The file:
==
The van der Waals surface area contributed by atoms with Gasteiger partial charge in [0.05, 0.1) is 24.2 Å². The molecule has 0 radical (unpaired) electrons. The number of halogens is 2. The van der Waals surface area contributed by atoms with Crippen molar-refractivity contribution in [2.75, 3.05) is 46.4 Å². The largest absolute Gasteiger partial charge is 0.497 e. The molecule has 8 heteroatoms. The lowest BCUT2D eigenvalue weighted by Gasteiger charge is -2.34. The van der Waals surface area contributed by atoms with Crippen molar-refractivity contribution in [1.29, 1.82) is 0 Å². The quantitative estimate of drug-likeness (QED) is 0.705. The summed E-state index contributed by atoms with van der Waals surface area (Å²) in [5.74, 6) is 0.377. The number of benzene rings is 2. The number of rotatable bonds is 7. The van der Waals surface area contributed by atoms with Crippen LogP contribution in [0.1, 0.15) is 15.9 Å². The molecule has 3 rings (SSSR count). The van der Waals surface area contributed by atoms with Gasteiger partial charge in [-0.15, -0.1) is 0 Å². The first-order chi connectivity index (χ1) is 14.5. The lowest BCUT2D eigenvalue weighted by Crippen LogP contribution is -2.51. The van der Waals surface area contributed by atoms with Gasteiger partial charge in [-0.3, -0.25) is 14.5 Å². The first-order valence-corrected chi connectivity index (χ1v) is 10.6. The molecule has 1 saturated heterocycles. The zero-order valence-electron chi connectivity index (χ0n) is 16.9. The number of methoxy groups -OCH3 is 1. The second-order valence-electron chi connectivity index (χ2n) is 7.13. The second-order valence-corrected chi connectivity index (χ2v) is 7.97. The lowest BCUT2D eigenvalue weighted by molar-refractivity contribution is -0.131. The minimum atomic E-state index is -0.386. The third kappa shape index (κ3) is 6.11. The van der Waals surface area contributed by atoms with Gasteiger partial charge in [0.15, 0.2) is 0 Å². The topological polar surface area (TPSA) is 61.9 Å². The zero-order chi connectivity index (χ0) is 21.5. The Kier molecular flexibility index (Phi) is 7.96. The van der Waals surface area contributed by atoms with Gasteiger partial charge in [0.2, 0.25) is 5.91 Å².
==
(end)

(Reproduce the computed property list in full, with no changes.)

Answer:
The van der Waals surface area contributed by atoms with Gasteiger partial charge in [0.05, 0.1) is 24.2 Å². The molecule has 0 radical (unpaired) electrons. The number of halogens is 2. The van der Waals surface area contributed by atoms with Crippen molar-refractivity contribution in [2.75, 3.05) is 46.4 Å². The largest absolute Gasteiger partial charge is 0.497 e. The molecule has 8 heteroatoms. The lowest BCUT2D eigenvalue weighted by Gasteiger charge is -2.34. The van der Waals surface area contributed by atoms with Crippen molar-refractivity contribution in [1.29, 1.82) is 0 Å². The quantitative estimate of drug-likeness (QED) is 0.705. The summed E-state index contributed by atoms with van der Waals surface area (Å²) in [5.74, 6) is 0.377. The number of benzene rings is 2. The number of rotatable bonds is 7. The van der Waals surface area contributed by atoms with Crippen LogP contribution in [0.1, 0.15) is 15.9 Å². The molecule has 3 rings (SSSR count). The van der Waals surface area contributed by atoms with Gasteiger partial charge in [-0.15, -0.1) is 0 Å². The first-order chi connectivity index (χ1) is 14.5. The lowest BCUT2D eigenvalue weighted by Crippen LogP contribution is -2.51. The van der Waals surface area contributed by atoms with Gasteiger partial charge in [-0.3, -0.25) is 14.5 Å². The first-order valence-corrected chi connectivity index (χ1v) is 10.6. The molecule has 1 saturated heterocycles. The zero-order valence-electron chi connectivity index (χ0n) is 16.9. The number of methoxy groups -OCH3 is 1. The second-order valence-electron chi connectivity index (χ2n) is 7.13. The second-order valence-corrected chi connectivity index (χ2v) is 7.97. The lowest BCUT2D eigenvalue weighted by molar-refractivity contribution is -0.131. The minimum atomic E-state index is -0.386. The third kappa shape index (κ3) is 6.11. The van der Waals surface area contributed by atoms with Gasteiger partial charge in [0.15, 0.2) is 0 Å². The topological polar surface area (TPSA) is 61.9 Å². The zero-order chi connectivity index (χ0) is 21.5. The Kier molecular flexibility index (Phi) is 7.96. The van der Waals surface area contributed by atoms with Gasteiger partial charge in [0.2, 0.25) is 5.91 Å².